Leadership Needed for Handicap Racing in USA
Published on October 13th, 2015
Few organizations have as much impact in the sport as Storm Trysail Club. The strength of STC is in its membership, expert sailors whose inclusion is by invitation only, whose wisdom has influenced the development of new events, handicap rating systems, yacht design, safety procedures, and new rum drinks.
Previous STC commodore Dick Neville is a key contributor. Co-chairman of the 2015 Annapolis-to-Newport Race and chairman of the upcoming Annapolis Fall Regatta, Neville is a long time PRO of Block Island Race Week and will be the race committee chairman for 2016 Key West Race Week.
Scuttlebutt editor Craig Leweck checks in with Neville regarding handicap racing in the USA:
The handicap landscape in USA is complicated, and has been for some time. There are lots of choices, with attempts to gain a consensus never fully getting there. Why is this?
Partly accidental, partly intentional. Geography plays a part, as we have fleets very far apart and rarely getting together. But the situation is magnified by a weak national authority that provides no leadership in this area.
In nearly all well-developed sailing nations, there is a strong central authority who requires membership for participation, adopts policies that can work across their constituencies, and governs in a manner that is clear and responsive. In this context, US Sailing does not serve the most popular system, PHRF, so there are dozens of small PHRF factions, working diligently in a database vacuum, trying to handicap boats, while US Sailing has a database (generated from all the other rules) that can take these handicappers out of their tough and controversial calls.
The weakness at the top has allowed various factions to push for their “favorite” handicap rule, which is not necessarily an International Rule. Some regattas in the US, like Key West Race Week, are international events. We would like Block Island Race Week to attract more international entries, similar to Key West. Block Island Race Week has great PHRF participation, but the customers are not all happy with their handicaps, as the customers come from a diverse group of PHRF fleets.
Are choices a good thing? Do choices encourage participation or do they create confusion which impacts participation?
I think we have proven that too many choices do not encourage participation.
Storm Trysail Club is now advocating a new choice, ORC. Why is this?
Without a National PHRF system, regional events that would like to attract PHRF type entries from outside the local PHRF domain have resorted to PHRF consortiums comprised of PHRF handicappers from various PHRF regions. These consortiums have tried to handicap entries, and while they have worked very hard and we should applaud their efforts, it has not been successful.
Participation in PHRF at Key West Race Week has continued to drop. We see ORC Club as a solution to this problem. For a similar cost to a PHRF Certificate, a boat can be rated by an International Rule and receive a certificate with multiple ratings for variations in wind strength and for inshore and offshore courses. This then has a better chance to fairly rate boats of different types competing in the same class.
Editor’s note: Ninety-eight teams from a record 22 countries competed in Spain at the 2015 ORC World Championship, the only offshore world championship sanctioned by the International Sailing Federation (ISAF).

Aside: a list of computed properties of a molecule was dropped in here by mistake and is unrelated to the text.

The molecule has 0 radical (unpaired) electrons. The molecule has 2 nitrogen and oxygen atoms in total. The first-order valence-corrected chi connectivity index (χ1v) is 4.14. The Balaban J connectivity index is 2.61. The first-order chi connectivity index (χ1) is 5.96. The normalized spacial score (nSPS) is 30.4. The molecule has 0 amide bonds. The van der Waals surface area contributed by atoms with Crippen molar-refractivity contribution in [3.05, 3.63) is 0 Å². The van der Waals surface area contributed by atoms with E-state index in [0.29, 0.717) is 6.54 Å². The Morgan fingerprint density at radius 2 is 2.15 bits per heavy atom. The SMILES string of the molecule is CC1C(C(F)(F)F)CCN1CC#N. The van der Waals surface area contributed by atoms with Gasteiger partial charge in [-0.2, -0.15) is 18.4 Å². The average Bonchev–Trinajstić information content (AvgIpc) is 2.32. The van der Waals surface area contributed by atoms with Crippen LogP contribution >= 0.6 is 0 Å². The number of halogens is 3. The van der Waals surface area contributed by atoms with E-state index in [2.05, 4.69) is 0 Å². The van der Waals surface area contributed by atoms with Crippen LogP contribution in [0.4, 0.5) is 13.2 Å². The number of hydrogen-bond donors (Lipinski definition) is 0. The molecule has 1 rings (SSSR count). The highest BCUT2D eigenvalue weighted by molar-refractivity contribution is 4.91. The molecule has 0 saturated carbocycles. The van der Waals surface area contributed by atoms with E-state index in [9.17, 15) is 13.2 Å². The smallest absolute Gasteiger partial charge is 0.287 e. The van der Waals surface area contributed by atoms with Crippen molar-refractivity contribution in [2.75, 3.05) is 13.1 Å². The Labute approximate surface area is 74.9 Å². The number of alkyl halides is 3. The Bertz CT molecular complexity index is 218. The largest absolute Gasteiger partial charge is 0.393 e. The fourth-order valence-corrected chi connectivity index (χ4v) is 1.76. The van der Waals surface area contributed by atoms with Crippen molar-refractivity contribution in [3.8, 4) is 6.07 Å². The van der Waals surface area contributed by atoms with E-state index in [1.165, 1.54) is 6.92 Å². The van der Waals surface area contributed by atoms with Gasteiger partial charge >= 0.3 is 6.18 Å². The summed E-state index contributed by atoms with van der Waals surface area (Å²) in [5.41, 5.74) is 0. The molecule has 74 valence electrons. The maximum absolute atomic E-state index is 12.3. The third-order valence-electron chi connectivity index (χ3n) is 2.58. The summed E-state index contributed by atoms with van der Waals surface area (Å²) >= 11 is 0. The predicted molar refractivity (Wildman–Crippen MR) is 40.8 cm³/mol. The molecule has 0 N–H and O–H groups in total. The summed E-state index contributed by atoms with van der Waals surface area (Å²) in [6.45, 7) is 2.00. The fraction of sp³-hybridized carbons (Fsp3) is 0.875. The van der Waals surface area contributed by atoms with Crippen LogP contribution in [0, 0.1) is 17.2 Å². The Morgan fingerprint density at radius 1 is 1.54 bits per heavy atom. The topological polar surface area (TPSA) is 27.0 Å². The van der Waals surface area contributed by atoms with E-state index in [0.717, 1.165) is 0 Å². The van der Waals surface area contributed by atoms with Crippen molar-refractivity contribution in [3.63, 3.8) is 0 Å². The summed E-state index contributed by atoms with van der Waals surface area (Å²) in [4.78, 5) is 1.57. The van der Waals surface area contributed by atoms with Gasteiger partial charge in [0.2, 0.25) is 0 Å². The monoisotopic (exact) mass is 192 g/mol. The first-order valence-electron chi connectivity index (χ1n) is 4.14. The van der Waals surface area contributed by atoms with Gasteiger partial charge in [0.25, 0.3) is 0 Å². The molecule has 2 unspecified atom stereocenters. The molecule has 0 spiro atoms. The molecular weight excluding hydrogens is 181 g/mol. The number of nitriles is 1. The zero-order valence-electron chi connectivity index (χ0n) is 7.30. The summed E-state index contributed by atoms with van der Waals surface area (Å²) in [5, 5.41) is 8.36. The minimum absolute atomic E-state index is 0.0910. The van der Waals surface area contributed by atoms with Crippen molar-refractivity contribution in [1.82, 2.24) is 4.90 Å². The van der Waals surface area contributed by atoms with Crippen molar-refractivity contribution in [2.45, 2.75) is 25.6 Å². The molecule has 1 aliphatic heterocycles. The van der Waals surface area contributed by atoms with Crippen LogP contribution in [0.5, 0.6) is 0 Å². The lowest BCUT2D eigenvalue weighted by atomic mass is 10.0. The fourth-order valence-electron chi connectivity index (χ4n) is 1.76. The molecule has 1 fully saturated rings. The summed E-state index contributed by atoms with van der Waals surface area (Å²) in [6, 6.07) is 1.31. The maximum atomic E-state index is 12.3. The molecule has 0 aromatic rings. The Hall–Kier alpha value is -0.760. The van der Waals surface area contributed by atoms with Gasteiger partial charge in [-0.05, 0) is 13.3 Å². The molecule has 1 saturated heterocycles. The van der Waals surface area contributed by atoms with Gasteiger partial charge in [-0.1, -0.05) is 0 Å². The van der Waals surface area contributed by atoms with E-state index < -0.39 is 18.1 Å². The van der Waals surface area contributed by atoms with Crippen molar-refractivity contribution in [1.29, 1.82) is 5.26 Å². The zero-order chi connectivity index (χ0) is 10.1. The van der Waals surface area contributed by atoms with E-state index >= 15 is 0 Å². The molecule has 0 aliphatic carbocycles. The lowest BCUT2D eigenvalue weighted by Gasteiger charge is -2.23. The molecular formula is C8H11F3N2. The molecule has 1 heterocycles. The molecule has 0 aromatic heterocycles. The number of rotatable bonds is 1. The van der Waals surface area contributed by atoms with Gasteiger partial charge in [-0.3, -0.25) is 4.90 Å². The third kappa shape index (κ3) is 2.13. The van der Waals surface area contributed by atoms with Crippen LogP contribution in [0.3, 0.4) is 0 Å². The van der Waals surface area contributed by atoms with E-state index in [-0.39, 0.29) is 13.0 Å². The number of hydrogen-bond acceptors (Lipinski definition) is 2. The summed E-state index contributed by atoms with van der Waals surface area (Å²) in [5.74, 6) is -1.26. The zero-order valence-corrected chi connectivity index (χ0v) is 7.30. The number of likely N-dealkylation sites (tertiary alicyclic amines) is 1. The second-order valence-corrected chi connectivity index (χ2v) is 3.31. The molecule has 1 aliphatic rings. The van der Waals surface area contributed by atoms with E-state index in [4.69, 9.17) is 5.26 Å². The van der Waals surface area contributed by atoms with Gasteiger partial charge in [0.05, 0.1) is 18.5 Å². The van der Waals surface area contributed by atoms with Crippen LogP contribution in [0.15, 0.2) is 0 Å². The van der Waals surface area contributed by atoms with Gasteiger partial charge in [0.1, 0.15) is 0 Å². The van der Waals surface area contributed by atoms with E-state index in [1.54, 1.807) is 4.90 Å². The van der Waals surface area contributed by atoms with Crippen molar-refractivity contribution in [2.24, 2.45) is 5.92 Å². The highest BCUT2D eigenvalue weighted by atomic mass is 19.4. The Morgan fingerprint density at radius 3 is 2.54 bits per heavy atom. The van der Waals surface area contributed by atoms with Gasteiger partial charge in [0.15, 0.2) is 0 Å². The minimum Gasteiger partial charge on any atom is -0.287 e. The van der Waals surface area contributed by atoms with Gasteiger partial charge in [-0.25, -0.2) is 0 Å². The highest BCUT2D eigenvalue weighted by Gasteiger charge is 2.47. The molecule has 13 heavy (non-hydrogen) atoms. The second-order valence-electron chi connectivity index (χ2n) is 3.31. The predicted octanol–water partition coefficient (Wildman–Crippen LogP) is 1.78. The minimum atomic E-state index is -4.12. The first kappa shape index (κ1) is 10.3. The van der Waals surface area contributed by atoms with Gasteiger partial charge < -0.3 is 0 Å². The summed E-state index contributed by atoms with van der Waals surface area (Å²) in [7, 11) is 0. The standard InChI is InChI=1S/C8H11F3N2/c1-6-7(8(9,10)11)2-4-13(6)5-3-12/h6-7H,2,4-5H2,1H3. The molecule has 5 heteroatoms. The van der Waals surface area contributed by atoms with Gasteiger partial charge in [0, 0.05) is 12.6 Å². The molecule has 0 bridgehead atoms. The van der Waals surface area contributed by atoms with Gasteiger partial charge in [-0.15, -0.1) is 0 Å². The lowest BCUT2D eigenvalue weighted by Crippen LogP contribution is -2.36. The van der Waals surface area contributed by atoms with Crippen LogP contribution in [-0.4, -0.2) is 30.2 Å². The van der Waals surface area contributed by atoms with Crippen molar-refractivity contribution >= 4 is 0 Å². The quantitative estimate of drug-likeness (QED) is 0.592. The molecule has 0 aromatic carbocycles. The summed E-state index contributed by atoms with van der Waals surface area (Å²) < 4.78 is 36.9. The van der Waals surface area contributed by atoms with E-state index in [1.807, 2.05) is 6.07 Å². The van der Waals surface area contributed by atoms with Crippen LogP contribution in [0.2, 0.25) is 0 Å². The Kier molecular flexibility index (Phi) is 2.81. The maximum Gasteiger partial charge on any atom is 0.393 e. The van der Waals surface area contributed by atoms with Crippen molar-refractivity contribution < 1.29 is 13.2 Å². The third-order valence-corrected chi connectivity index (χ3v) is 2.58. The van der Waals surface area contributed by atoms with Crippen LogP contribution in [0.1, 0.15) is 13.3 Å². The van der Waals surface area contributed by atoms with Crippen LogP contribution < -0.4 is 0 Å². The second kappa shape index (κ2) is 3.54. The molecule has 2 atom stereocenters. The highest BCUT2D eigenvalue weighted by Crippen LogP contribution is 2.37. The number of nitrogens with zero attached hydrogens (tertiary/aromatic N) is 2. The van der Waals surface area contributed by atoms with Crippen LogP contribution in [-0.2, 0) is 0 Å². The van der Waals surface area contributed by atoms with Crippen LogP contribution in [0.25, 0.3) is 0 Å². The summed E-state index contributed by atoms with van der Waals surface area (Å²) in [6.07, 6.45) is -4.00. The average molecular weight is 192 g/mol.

What’s it take to get an ORC rating?
The rating application is web-based and online at www.orc.org/clubapplication. Measurements common to any PHRF, IRC, or ORR certificate can be used as data to complete the application. The more measurement information provided, the more accurate the rating will be. US Sailing is going to issue the certificates for US applications, and they said they will open a portal on their website, but this has not happened yet.
Editor’s note: This portal is now available here.
Isn’t ORR being promoted by US Sailing? Why not get behind ORR?
US Sailing has a policy that it does not promote any rule. ORR is not as popular as the ORR promoters would lead us to believe. It is expensive and PHRF customers are price sensitive. It is not a rule that we have anyone asking for. We offered it this year for the Annapolis to Newport Race, because of the crossover with Newport-Bermuda (which uses ORR) and we had 4 entries, 3 of which said they wished they had raced PHRF.
What is the differences between ORR and ORC?
ORC is an international rule and ORC Club is inexpensive. ORC Club provides a simple certificate with multiple ratings that can be understood by a PHRF type customer. ORR is only used in the US, it is expensive and more complex. ORR is a secret rule, and ORC is transparent – the rules, the ratings, test certificates, scoring options, valid certificates, etc. are all available online to everyone.
You can apply for an ORC certificate online, even purchase the VPP if you like. They have issued over 9,000 certificates in 40 countries last year alone, are growing annually by 10%, have over 80,000 measurement records in their database, and have a well-developed system and a responsive staff that we have not seen in any other system. Their championship events overseas have shown to be fair to all boat types – well-sailed racers and cruiser/racers can both win in this system.
What would like to see as the landscape for handicap racing?
One high level international rule as we had in the 70’s and 80’s plus one club level international rule that would allow club level racers to compete in regional regattas, knowing what their rating was before they arrive at the event.